Overwhelmingly, intentional communities can think up governance structures faster than they can staff them. It's a problem.
In my experience, communities generally do a fair job of puzzling out a decent way to set up committees (or teams) to oversee the major aspects of living together—for example, outdoor maintenance, common house management, common meals, budget and finance, celebrations, conflicts resolution, etc.
To be sure, there's a fair amount of variety and personal flair in how each group puts it together, and there's wonderful creativity in the names bestowed on some the committees. (For example, at newly built Durham Central Park, a cohousing group in North Carolina, their participation committee is called Workin' IT—or WIT, as in what they need about them when trying to figure out a good way to get everyone slotted into community tasks.) In the spirit of being WITty, I want to shine the spotlight today on the challenge of filling committee slots in intentional communities, which are filled on a volunteer basis (though in some groups there's a clear expectation that everyone serve somewhere).
In my experience (I've worked with perhaps 100 groups in my 27 years as a process consultant) it's essentially universal that communities have more committee slots than people who are actively and competently filling them. There are, I believe, a number of factors that contribute to this phenomenon. Here are five:
o The spirit is willing but the flesh is weak
Often people sign up for committees with good intentions, but piling more food on an over-full plate does not necessarily mean you can eat it all. Perhaps people are agreeing to serve on a committee simply to be agreeable, and have no intention of actually doing the work. In any event, it's relatively common for communities to report that some non-trivial fraction of the people who have accepted committee assignments are there in name only.
o Unaddressed tension arising from uneven participation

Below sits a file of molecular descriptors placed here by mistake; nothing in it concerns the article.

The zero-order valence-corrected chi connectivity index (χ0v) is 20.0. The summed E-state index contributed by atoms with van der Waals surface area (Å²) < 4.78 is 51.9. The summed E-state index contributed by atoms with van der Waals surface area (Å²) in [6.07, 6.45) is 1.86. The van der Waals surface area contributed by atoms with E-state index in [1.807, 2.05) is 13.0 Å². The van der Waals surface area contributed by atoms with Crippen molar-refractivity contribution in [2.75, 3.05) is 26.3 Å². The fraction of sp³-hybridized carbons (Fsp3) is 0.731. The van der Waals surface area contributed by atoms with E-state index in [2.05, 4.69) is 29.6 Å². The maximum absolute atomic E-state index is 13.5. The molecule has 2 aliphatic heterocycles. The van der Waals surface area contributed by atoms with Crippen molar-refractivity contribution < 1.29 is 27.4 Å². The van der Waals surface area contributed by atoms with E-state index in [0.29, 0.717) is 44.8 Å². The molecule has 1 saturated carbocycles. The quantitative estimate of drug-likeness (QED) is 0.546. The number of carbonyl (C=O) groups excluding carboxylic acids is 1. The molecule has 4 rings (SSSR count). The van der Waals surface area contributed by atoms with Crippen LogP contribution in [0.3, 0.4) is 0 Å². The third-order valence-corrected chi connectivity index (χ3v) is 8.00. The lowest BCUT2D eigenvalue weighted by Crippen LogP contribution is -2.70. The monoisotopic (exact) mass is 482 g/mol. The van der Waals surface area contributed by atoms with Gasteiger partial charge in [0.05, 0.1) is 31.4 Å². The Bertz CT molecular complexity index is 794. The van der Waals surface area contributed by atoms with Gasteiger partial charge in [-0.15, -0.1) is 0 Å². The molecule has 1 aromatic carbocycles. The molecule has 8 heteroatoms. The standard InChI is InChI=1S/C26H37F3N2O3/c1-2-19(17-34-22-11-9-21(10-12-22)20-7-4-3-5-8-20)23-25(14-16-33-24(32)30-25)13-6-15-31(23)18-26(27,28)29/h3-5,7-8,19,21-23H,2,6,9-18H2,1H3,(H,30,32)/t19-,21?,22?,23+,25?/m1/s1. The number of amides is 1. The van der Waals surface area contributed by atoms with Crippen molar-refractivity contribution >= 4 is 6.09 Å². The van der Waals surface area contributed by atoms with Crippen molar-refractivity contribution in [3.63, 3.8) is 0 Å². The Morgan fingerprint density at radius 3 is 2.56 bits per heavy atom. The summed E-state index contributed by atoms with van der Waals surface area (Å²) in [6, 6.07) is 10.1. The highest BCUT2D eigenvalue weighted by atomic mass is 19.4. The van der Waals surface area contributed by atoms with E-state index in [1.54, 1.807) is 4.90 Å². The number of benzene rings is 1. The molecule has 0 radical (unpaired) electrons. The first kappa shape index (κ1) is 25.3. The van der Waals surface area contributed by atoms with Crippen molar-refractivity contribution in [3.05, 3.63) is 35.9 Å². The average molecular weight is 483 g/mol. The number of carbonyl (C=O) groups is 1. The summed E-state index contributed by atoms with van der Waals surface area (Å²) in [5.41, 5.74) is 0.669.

Sometimes what starts out well doesn't continue that way. Good intentions often devolve into some members being perceived as not carrying their weight (so-called Slackers), while others (perhaps) are doing more than is asked of them yet complaining of their workload and expect special rights by virtue of their contributions (so-called Martyrs). While it's fairly common that imbalances will occur and that these will lead to tensions, the real question is whether the group has developed a way to talk about the tensions and work through them (Every so often—perhaps every couple years—it's a good idea to set aside time explicitly to tackle this head on. Think of it like going to the dentist to get your teeth cleaned. See the spring 2008 issue of Communities magazine for an article of mine devoted to the Martyrs & Slackers dynamic and how to address it.)
o Timidity in responding to interpersonal tensions
This goes well beyond Martyrs & Slackers stuff, to include garden variety interpersonal tensions, style clashes, and personalities that don't mix well, resulting in: a) individuals who attempt to serve on committees together and rue the results; or b) in those so who have gotten off to such a poor start with another member that they don't even care to try to serve with that person on the same committee.
The larger issue is whether the group offers sufficiently skillful support for members struggling to resolve interpersonal tensions, and whether the members have the courage and humility to ask for help.
o Weak delegation of authority
If committees are only set up to do grunt work for the plenary, and are given no authority to act without plenary approval, serving on committees is often viewed as scut work, and not very rewarding. The good news is that this can be turned around by creating mandates that give committees clear guidance about the kinds of things they can handle on their own, and when they need to consult. Committees operating on a short leash tend to feel stifled; empowered committees tend to be much happier.
o Lack of accountability
It tends to be awkward for communities to hold their members accountable for behaving in line with agreements and following through on commitments. While I get it that this can be uncomfortable, it doesn't get less so because it's ignored. And I'm not talking about draconian punishments; I'm just talking about a baseline expectation that it you're perceived to be coloring outside the lines, someone has a right to ask you about it and it's your responsibility to show up for a good faith attempt to sort it out.
1. Stop taking volunteers from the plenary floor
Sadly, most communities largely fill committee slots by announcing openings in plenary and gratefully accepting the first people to raise their hand. You can do better than that. While I have no problem with testing the waters for general interest in plenary; please don't make the assignments based simply on who volunteers first. That's committee roulette.